Dressing kids for snow – a quick guide

With the white stuff such a rare event in Ireland, dressing kids for snow can be hard. What should they wear to make the most of it? After all, nobody wants them to come back inside after 5 minutes, crying because their feet are cold and their hands got wet. 

So how to dress them to keep them warm and dry in the snow?

It’s all about the layers!

The same basic idea applies whatever the weather – layering. From the thermal base layer, you build up insulation as needed, with a waterproof outer layer to finish.

From skiing in France in subzero temperatures to withstanding 2018’s “Snowmageddon” in Ireland, the acorns have clocked up many hours of happy snow play. So what do they wear?

Related / Similaire  The blizzard and the sea / Le blizzard et la mer

Dressing kids for snow

For the most part, their winter gear was bought in Lidl last November, including their ski thermals and socks, their winter jackets, their gloves/mittens and their woolly hats. Their snow boots and micro-fleece tops are from Decathlon

Once the base layer is on, they put on a fleece, and, if the temperature warrants it, a sweater or a hoodie.

Tip – girls’ tights make for a great base layer, if you don’t have proper thermals.

For the outer layer, Squirrel and Pebbles have handed-down fleece-lined sets, which are both wind- and waterproof. Jedi and Mermaid wear their trusty Puddlegear rain pants over a pair of tracksuit bottoms, which provide extra insulation. 

They always make sure that their waterproof pants cover their boots (most have elastic bands to keep them from riding up), so the snow doesn’t get into their shoes or up their legs.

Wellies are great to keep dry, but terrible at keeping feet warm. If they are the only option, make sure the kids wear at least two pairs of socks. Snow boots are preferable for their insulating lining.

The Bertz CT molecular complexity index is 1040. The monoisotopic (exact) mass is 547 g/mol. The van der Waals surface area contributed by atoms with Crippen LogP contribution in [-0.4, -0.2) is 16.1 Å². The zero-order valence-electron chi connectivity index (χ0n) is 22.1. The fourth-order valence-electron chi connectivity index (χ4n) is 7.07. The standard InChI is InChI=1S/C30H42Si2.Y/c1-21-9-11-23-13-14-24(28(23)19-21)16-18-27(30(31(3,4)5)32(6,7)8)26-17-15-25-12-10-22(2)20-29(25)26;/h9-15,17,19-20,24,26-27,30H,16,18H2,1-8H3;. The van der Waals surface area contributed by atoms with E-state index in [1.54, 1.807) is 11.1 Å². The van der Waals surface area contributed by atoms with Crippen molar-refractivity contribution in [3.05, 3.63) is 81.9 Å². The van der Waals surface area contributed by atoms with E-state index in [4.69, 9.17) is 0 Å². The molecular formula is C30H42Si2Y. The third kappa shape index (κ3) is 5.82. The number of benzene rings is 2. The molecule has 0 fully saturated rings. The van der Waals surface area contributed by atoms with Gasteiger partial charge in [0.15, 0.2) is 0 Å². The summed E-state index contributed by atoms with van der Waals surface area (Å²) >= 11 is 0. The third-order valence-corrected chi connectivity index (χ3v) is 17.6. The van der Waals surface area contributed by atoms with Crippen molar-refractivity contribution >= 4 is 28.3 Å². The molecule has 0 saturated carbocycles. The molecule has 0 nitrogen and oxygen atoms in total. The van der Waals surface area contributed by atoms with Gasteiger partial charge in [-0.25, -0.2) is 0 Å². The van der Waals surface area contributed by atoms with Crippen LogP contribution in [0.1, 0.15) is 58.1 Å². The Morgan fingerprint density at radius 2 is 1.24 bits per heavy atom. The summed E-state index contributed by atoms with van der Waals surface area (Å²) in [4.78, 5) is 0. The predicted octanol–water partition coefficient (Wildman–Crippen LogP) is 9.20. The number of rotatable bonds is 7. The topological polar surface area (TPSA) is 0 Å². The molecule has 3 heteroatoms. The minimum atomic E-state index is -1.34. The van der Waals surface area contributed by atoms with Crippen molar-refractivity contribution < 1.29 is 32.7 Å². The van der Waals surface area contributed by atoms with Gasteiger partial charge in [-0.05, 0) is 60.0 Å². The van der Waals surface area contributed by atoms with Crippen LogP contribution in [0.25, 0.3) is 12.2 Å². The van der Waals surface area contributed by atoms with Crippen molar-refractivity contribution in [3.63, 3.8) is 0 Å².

Avoid cotton

They never, ever wear jeans to go outside, as the heavy cotton, once wet, would quickly make them feel cold. For the same reason, cotton base layers must be avoided in cold weather.

Add to this a warm winter hat that covers the ears and some waterproof gloves, and the kids will be all set for hours of fun in the snow!


9 Responses to “Dressing kids for snow – a quick guide

  • Great guide! I’m wondering about avoiding cotton for underlayers though… as long as the layers on top are actually waterproof, it should be alright, I thought? I know wool mixes are supposed to be very good, but I didn’t know about cotton being bad x #AdventureCalling

    • Cotton is not bad per se, it’s just not good at keeping you warm. You make a good point about wearing waterproof layers over it, but breaking into a sweat is enough to get cotton underwear damp, not to mention snow or water trickling down the sleeves, etc. Keep cotton for summer 😉
      Thank you so much for reading 🙂

  • Great photos! In Canada we’re well versed in winter wear – and your tips are all spot on! Waterproof everything is super important. Here we usually buy insulated waterproof pants (we call them “snowpants” and they work wonders. I do like the idea of waterproof pants over trackpants – gives you better options for temperature control if it’s not mega cold out.

    • Wow, that is quite the endorsement! Thank you so much!
      In Ireland, the weather rarely warrants the use of snowpants. The last time we had snow like this was over 7 years ago!
      Thanks for popping by 🙂

  • This is really helpful. I buy a few things from decathlon and think it’s w great shop and excellent value. I have never put them jeans to go out it but because they’re young. I’d probably make the mistake of doing so when they’re older on the basis they’re thick I won’t now! Thanks for joining us at #familyfun

  • Great post. We always layer up the boys when heading out in cold weather or snow. #adventurecalling

  • Hi, Annette! This is not a first time I read about avoiding cotton with all costs because of slow drying abilities. I prefer wool over almost anything because it`s a natural material and it let skin breathe. Those outfits are super sweet and kids are looking like they have the time of their lives. I was wondering, do they prefer low or higher temperatures?

    • Hi Nigel,
      Thank you for stopping by 🙂
      Cotton has its uses, especially in warmer temperatures, but you’re right, wool is ideal for keeping warm.
      To answer your question, the acorns, growing up in Ireland, tend to be more comfortable in cooler temperatures, but the summer heat means lots of wild swimming, so fun in any season, really! 😉

  • Great advice and very well explained as always Annette. It’s so important to get this right because it can make or break a family adventure. Thanks for joining us on #adventurecalling. I hope you can again when we open for more posts tomorrow morning.

Leave a Reply

Your email address will not be published.

This site uses Akismet to reduce spam. Learn how your comment data is processed.